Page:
Types of Fillings
Made of: A mixture of silver, tin, zinc, copper and mercury. Mercury is nearly 50% of the mixture.Types: Traditional (non-bonded)Used for: Fillings in back teethLasts: At least 10 years, usually longerCosts: The least expensive type of restorative material
Amalgam fillings are strong. They can withstand the forces of chewing.They are less costly than the alternatives.Amalgam fillings can be completed in one dental visit.They are less sensitive to moisture during the filling process than composite resin.
Amalgam doesn't match the color of your teeth.Amalgam fillings can corrode or tarnish over time. This can cause discoloration where the filling meets the tooth.A traditional (non-bonded) amalgam filling does not bond (hold together) with your tooth.The cavity preparation (the "pocket" in your tooth) developed by your dentist requires undercuts or ledges to keep the filling in place. Your dentist may have to remove more of the tooth to create a secure pocket.Some people may be allergic to mercury or be concerned about its effects. Research shows that the amount of mercury exposure from fillings is similar to what people get from other sources in the environment.
Made of: A mixture of plastic and fine glass particles.Types: Direct and indirect. Direct fillings are placed by your dentist using a bright blue light that hardens the soft material. For indirect fillings, your dentist prepares the tooth and takes an impression of it. A laboratory or the dentist then will make the filling from the mold. During a second visit, your dentist cements this filling into place.Used for: Small and large fillings, especially in front teeth or the visible parts of teeth; also for inlaysLasts: At least five yearsCosts: More than amalgam, but less than gold
Your fillings or inlay will match the color of your teeth.A filling can be completed in one dental visit. An inlay may require two visits.Composite fillings can bond directly to the tooth. This makes the tooth stronger than it would be with an amalgam filling.Less drilling is involved than with amalgam fillings. That's because your dentist does not have to shape the space as much to hold the filling securely. The bonding process holds the composite resin in the tooth.Indirect composite fillings and inlays are heat-cured. This step increases their strength.Composite resin can be used in combination with other materials, such as glass ionomer, to provide the benefits of both materials.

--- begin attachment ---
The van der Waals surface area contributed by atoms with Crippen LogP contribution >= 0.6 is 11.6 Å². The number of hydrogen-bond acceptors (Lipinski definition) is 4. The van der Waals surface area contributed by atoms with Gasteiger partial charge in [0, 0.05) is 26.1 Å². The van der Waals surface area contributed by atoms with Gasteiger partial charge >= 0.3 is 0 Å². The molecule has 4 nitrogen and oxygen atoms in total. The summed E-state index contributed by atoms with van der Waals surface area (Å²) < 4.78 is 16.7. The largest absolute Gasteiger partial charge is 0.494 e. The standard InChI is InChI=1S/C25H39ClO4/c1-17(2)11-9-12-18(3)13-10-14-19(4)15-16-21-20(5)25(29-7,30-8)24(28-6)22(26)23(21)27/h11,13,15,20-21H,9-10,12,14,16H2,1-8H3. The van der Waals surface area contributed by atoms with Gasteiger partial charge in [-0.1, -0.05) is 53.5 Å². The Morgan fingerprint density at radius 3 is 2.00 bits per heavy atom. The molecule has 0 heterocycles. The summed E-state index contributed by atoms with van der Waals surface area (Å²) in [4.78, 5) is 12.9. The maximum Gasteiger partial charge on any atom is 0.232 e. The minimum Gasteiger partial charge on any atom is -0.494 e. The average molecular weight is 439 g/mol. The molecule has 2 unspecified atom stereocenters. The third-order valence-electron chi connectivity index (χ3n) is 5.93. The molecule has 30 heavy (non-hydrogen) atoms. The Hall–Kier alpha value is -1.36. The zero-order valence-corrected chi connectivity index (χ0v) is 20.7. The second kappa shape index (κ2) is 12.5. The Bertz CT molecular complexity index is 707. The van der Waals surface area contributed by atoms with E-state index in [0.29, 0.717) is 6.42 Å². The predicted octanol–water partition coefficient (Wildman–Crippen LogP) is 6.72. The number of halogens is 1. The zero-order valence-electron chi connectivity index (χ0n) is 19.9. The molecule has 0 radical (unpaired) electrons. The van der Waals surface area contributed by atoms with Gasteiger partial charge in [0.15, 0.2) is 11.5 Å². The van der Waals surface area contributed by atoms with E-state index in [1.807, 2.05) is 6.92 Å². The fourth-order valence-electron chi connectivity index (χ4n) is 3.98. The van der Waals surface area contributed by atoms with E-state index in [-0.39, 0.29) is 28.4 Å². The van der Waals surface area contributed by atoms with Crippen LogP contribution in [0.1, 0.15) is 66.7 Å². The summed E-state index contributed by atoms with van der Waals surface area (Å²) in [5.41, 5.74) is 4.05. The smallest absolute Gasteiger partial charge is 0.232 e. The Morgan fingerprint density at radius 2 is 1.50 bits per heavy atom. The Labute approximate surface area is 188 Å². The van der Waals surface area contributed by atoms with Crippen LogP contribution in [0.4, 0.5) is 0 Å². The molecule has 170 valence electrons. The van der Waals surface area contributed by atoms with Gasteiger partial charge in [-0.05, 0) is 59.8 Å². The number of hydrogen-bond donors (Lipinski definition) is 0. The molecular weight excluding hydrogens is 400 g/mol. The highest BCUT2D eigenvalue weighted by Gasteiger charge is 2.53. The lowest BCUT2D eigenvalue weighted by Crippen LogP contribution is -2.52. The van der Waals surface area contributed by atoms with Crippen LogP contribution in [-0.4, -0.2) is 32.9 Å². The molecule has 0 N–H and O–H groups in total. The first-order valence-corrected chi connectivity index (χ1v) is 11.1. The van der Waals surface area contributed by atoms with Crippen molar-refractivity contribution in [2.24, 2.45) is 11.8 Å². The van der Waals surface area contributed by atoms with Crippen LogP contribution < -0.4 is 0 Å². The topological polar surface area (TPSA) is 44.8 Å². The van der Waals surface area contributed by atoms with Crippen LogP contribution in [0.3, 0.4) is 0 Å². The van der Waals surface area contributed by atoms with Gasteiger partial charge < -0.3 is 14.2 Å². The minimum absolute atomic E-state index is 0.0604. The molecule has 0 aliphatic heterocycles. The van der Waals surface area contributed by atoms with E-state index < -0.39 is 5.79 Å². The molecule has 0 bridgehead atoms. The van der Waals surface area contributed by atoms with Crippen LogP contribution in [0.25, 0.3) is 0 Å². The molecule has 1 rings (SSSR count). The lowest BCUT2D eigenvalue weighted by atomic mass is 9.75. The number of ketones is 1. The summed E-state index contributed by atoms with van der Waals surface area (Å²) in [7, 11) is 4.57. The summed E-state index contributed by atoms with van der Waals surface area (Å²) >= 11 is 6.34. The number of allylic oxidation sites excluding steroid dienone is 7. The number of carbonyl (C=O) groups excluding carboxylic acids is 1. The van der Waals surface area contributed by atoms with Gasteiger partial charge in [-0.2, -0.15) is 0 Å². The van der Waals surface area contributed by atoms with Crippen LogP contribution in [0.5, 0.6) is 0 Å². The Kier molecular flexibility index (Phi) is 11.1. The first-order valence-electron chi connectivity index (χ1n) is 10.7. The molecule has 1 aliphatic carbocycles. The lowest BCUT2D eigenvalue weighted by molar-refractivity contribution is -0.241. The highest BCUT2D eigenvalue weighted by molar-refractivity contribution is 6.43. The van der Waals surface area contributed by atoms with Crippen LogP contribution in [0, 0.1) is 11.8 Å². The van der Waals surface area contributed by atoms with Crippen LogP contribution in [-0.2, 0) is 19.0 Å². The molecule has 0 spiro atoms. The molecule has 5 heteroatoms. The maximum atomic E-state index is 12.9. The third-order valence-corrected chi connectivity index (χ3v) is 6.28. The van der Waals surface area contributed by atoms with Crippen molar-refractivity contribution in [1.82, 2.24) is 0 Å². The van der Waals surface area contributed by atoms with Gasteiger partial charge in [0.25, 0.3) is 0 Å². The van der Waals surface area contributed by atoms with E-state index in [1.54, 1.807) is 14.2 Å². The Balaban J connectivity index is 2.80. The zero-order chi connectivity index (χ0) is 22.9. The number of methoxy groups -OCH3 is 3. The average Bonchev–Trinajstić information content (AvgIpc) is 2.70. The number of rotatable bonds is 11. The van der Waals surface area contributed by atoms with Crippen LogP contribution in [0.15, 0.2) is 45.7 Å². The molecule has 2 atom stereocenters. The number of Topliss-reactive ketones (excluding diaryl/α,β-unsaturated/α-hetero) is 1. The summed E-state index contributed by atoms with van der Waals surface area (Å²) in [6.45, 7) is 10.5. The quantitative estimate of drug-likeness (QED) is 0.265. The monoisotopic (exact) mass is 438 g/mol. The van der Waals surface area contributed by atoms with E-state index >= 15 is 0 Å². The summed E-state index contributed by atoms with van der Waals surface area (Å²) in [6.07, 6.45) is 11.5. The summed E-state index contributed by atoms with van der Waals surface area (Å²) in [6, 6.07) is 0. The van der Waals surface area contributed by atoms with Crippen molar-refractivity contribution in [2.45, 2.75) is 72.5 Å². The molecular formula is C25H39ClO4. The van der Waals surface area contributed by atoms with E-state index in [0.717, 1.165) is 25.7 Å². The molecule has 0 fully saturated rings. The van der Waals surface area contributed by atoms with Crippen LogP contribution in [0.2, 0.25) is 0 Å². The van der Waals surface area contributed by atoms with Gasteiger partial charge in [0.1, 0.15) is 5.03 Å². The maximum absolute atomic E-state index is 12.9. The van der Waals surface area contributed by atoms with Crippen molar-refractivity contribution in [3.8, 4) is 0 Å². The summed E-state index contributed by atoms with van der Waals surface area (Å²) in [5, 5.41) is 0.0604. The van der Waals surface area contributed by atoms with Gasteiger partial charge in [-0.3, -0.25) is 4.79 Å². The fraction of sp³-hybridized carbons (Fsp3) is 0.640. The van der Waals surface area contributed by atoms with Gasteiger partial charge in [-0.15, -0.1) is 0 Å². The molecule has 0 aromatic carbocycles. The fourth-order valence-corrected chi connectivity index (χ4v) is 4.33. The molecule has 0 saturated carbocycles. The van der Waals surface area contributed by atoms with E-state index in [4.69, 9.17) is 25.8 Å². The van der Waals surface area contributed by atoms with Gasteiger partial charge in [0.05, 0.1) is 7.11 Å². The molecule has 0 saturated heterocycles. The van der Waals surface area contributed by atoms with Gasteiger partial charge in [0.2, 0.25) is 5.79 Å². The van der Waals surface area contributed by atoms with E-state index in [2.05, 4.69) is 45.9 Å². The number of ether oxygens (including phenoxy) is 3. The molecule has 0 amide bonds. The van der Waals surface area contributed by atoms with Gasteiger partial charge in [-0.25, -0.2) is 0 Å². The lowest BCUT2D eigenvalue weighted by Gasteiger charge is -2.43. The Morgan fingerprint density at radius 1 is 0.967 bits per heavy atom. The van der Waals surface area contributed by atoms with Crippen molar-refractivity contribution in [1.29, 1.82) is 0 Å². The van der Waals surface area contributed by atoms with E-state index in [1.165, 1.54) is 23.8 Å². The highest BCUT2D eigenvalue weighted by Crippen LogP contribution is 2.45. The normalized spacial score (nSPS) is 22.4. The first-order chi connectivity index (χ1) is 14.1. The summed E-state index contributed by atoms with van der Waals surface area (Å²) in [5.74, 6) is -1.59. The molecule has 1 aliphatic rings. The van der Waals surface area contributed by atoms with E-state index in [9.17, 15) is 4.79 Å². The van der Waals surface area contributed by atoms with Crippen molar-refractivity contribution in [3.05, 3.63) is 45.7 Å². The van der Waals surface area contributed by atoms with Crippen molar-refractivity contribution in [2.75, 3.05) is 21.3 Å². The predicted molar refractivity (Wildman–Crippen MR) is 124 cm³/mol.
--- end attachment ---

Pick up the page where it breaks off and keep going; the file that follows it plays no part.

Composite resins cost more than amalgam fillings.Although composite resins have become stronger and more resistant to wear, it's not clear whether they last as long as amalgam fillings under the pressure of chewing.The composite may shrink when placed, producing gaps between the tooth and the filling. This can lead to more cavities in areas where the filling is not making good contact with your tooth. The shrinkage is reduced when your dentist places this type of filling in thin layers.These fillings take more time to place. That's because they are usually placed in layers. The increased time and labor involved also contribute to the higher cost.Indirect fillings and inlays take at least two visits to complete if your dentist is not prepared to make the inlay while you wait. Your dentist takes impressions at the first visit and places the filling or inlay at the second visit.
Made of: Gold alloy (gold mixed with other metals)Used for: Inlays and onlays, crownsLasts: At least 15 years, usually longerCosts: More than most other materials; 6 to 10 times more expensive than amalgam